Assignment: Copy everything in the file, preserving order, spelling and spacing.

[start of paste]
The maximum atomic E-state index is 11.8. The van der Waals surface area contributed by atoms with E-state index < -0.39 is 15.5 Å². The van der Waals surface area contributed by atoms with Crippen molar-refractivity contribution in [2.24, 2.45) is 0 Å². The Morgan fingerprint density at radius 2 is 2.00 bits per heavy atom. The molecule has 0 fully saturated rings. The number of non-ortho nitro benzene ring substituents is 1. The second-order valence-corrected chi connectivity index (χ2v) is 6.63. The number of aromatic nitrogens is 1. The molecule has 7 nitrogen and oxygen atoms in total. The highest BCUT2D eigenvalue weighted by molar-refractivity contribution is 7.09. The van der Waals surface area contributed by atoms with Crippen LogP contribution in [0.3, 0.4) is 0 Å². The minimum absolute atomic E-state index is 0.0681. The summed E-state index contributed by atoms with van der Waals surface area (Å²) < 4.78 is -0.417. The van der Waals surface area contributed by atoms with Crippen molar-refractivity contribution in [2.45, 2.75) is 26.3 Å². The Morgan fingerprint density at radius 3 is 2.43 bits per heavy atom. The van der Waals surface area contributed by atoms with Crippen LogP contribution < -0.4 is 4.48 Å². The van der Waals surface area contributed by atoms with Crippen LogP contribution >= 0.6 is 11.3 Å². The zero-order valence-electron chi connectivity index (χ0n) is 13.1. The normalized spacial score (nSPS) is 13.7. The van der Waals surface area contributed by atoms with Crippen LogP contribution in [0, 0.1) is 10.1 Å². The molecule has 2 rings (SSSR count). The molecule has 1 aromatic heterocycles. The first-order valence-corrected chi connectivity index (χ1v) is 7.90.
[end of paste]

The maximum atomic E-state index is 11.8. The van der Waals surface area contributed by atoms with E-state index < -0.39 is 15.5 Å². The van der Waals surface area contributed by atoms with Crippen molar-refractivity contribution in [2.24, 2.45) is 0 Å². The Morgan fingerprint density at radius 2 is 2.00 bits per heavy atom. The molecule has 0 fully saturated rings. The number of non-ortho nitro benzene ring substituents is 1. The second-order valence-corrected chi connectivity index (χ2v) is 6.63. The number of aromatic nitrogens is 1. The molecule has 7 nitrogen and oxygen atoms in total. The highest BCUT2D eigenvalue weighted by molar-refractivity contribution is 7.09. The van der Waals surface area contributed by atoms with Crippen LogP contribution in [0.3, 0.4) is 0 Å². The minimum absolute atomic E-state index is 0.0681. The summed E-state index contributed by atoms with van der Waals surface area (Å²) < 4.78 is -0.417. The van der Waals surface area contributed by atoms with Crippen molar-refractivity contribution in [2.45, 2.75) is 26.3 Å². The Morgan fingerprint density at radius 3 is 2.43 bits per heavy atom. The van der Waals surface area contributed by atoms with Crippen LogP contribution < -0.4 is 4.48 Å². The van der Waals surface area contributed by atoms with Crippen LogP contribution >= 0.6 is 11.3 Å². The zero-order valence-electron chi connectivity index (χ0n) is 13.1. The normalized spacial score (nSPS) is 13.7. The van der Waals surface area contributed by atoms with Crippen LogP contribution in [0, 0.1) is 10.1 Å². The molecule has 2 rings (SSSR count). The molecule has 1 aromatic heterocycles. The first-order valence-corrected chi connectivity index (χ1v) is 7.90.